This small website community may be moving into controversal and questionable topics, The Old Fool feels compelled to remind himself and his readers that our conversation should be seasoned with the salt of love. (Is that a Biblical metaphor?) He hopes his posts will be received as love letters and that the subscribers are willing to explore faith, life, and politics with mutual good will.
One of The Old Fool’s friends has sent him by email the following information about the ages of the members of the US Supreme Court:
1. Justice Scalia just turned 78
2. Justice Kennedy will turn 78 later this year
3. Justice Breyer was 76 in August
4. Justice Ginsburg turned 81 about a week ago. In addition, Justice Ginsburg is reportedly quite ill.
5. Justice Stephens has already said he would retire and is just waiting for Obama to be reelected.
The Old Fool’s friend thinks the possibility that the next president may appoint up to five members of the Supreme Court is reason enough to vote against Barack Obama. But The Old Fool believes it is a major reason to cast a vote for him.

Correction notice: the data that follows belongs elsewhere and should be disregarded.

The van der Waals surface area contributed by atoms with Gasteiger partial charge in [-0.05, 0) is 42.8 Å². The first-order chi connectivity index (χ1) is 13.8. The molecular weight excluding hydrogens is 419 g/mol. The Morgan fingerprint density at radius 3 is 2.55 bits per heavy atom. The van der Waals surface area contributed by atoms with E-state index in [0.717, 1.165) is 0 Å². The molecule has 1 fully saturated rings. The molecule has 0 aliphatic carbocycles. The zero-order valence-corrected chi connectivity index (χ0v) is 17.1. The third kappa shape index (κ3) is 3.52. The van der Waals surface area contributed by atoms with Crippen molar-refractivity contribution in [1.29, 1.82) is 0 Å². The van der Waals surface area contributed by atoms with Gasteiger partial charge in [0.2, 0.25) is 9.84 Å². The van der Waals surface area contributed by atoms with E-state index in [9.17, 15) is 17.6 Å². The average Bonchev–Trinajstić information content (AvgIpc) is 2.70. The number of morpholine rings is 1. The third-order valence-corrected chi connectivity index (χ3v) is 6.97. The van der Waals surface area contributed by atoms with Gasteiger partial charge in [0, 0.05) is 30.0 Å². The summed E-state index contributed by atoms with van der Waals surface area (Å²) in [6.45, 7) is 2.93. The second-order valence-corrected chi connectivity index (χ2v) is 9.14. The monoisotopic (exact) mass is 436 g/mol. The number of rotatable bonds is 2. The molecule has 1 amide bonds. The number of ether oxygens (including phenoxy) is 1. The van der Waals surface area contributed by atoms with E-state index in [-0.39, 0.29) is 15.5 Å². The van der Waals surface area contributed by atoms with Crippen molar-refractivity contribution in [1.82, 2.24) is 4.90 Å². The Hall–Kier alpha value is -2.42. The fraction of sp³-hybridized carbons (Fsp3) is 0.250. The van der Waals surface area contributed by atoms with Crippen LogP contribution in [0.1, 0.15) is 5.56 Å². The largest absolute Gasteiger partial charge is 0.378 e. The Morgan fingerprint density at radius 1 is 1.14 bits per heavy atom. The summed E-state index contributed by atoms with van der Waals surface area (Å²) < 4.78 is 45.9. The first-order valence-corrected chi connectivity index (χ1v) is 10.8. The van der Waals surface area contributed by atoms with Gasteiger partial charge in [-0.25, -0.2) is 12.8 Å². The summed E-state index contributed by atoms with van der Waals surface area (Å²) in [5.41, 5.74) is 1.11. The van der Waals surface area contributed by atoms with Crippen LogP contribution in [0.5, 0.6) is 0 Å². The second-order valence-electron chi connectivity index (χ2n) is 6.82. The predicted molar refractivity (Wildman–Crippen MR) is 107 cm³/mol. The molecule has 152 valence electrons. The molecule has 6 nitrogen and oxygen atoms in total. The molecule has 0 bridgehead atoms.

Why are the members of the Supreme Court called justices? Why does the government have a Department of Justice? The Old Fool understands that the word justice describes one who is called to be fair.
The congress and the president are expected to reflect the will of more than half of the people. They are politicians who have been elected to office.
The Old Fool writes this to contrast the supreme court with the other branches of government. The justices on the supreme court are not elected. They are appointed for life. In that way they are shielded from political pressure.
They do not ask if a particular law is popular, but is it in keeping with the constitution and is being enforced fairly.
Yesterday the supreme court heard arguments about the student admission regulations of the University of Texas. The regulations are meant to safeguard the rights of minorities so they have a fair shot at enrollment in the university. But are they really fair?
A young woman claimed that she had been unfairly denied admission to the university. Her lawyers argued that she had been treated unfairly. The lawyers for the University and from the US Department of Justice argued that she she had been treated fairly. The justices will weigh the arguments and decide if the woman was or was not treated fairly.
The Old Fool met racism for the first time when he was a junior in the Eastern Mennonite School in Virginia. He was one of a team of students sent to a nursing home to speak with the elderly who were confined there. The Old Fool has not forgotten being told by an old gentleman that “coloreds” were animals that had no souls.
It would be unfair of me to say that everyone in the old south agreed with the old man. But it is true that slaves were treated as mere property like other animals. They were treated unfairly.
The next post will deal with bits of history of the Old South.